2. Materials and Methods

2.1. Data Selection

This meta-analysis was performed based on the Preferred Reporting Items for Systematic reviews and Meta-Analyses (PRISMA) statement. The methodology steps from the design of the study to the manuscript writing are reported in Table A1. A systematic literature search was performed on September 2019 and repeated on August 2020, from inception. Two authors (I.G. and I.R.) independently performed the review of the literature and the studies’ selection, if there was a conflict, a third author (M.L.G.) solved it. Data were identified using the electronic databases PubMed, MEDLINE, and Scopus by searching for the terms “axillary lymphadenectomy” or “axillary dissection” and “seroma” or “lymphocele” and “fibrin sealant”. When comparing studies retrieved with the terms “axillary lymphadenectomy” and “axillary dissection”, only duplicates and/or studies out of topics were found, searching by the term “axillary dissection”; therefore, this term was excluded by the terms used in the process selection. All original reports evaluating the use of fibrin sealants on axillary lymphadenectomy and related lymphatic complications were examined for inclusion. Papers regarding various axillary lymphadenectomies performed for different malignant diseases were all evaluated for inclusion, most of them referred to breast cancer and melanoma. No study properly defined the term “lymphocele”; therefore, both seroma and lymphocele were equally adopted to define postoperative lymphatic complication consisting in a clinically or radiological finding of fluid collection after ALND. In order not to miss any other potential study, all references of original reports and reviews already published were also reviewed. All randomized controlled studies evaluating the efficacy of different fibrin sealants devices were included in the meta-analysis, including liquid (glue/gel) and non-liquid (patches) forms. The sealants could be fibrin/fibrinogen based, mixed (or not mixed) with thrombin. Only clinical randomized trials were considered in the analysis. All studies without any publication time intervals were included. No language restriction was applied in the literature search. Review articles, case reports, and letters were excluded. The following data were considered in the meta-analysis, adopted for the analysis, and summarized in the table of the included studies: first author’s information and publication year, sample size of cases and controls, type of cancer (breast cancer, melanoma, lymphoma), type of breast surgery (null, lumpectomy, quadrantectomy, mastectomy), level of axillary dissection (I, II, III), number of lymph nodes removed, number of lymph nodes involvement, type of sealant device (patch, gel, glue), quantity of the sealant device (mL for gel and glue, number of device for patches), percentages of patients undergoing neo-adjuvant chemotherapy before surgery, criteria for drainage removal, number of drainage days, incidence of postoperative axillary lymphocele, axillary drainage output (mL), days of hospital stay, surgical site complications including surgical site infections, cellulitis, fever, wound dehiscence, local inflammation, and skin necrosis among patients undergoing axillary lymphadenectomy, with and without the application of a sealant device at the end of the procedure, for the sole purpose of preventing axillary lymphadenectomy related complications. Data from surgical-site complications were pooled together and each complication was considered as an event.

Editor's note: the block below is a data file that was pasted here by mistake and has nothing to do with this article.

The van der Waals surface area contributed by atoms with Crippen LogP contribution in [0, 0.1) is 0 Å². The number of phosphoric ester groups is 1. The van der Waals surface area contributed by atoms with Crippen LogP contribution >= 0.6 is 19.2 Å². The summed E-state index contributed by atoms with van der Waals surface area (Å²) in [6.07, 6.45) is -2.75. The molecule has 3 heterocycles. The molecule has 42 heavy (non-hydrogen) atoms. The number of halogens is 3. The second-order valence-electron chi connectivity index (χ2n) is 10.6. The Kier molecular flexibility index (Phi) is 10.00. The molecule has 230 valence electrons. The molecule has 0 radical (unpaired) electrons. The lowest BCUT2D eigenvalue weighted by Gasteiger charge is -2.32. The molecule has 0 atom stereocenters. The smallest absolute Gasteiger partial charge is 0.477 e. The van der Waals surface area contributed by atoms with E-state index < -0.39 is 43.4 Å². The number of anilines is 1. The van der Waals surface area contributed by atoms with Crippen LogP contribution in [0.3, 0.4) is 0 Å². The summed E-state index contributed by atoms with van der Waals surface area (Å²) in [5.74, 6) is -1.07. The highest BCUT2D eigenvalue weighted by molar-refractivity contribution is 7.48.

2.2. Outcomes

The outcomes considered for patients undergoing axillary lymphadenectomy with or without the application of sealant devices at the end of the procedure were the following: primary outcome: incidence of postoperative axillary lymphocele; secondary outcomes: volume of lymph drained, number of drainage days, axillary drainage output, days of hospital stay, and surgical site complications.

2.3. Statistical Analysis

Dichotomous and continuous data were analyzed using Review Manager 5.3 (, accessed on 1 August 2020). Data for continuous outcomes were not included in the meta-analysis if standard deviations or standard errors of mean were not reported or could not be calculated. Risk of developing lymphatic morbidity in patients undergoing ALND with and without the use of sealant devices was stratified by studies and the pooled odds ratio (OR) was calculated using a fixed- or a random-effects model. Differences in the considered outcomes were stratified by studies, and the weighted mean differences (WMDs) were calculated using a fixed- or a random-effects model. A χ2 test for heterogeneity among proportions was performed to verify the presence of statistical heterogeneity between studies. Graphical representation of each study and pooled analysis were displayed by forest plots. The weight of each study was graphically represented as a square of different size. Confidence intervals (CIs) for each study were symbolized as a horizontal line passing through the square. The pooled OR or WMD was displayed as a lozenge in the forest plot and its size corresponded to the 95% CI of the OR or WMD. A p value ≤ 0.05 was defined as significant.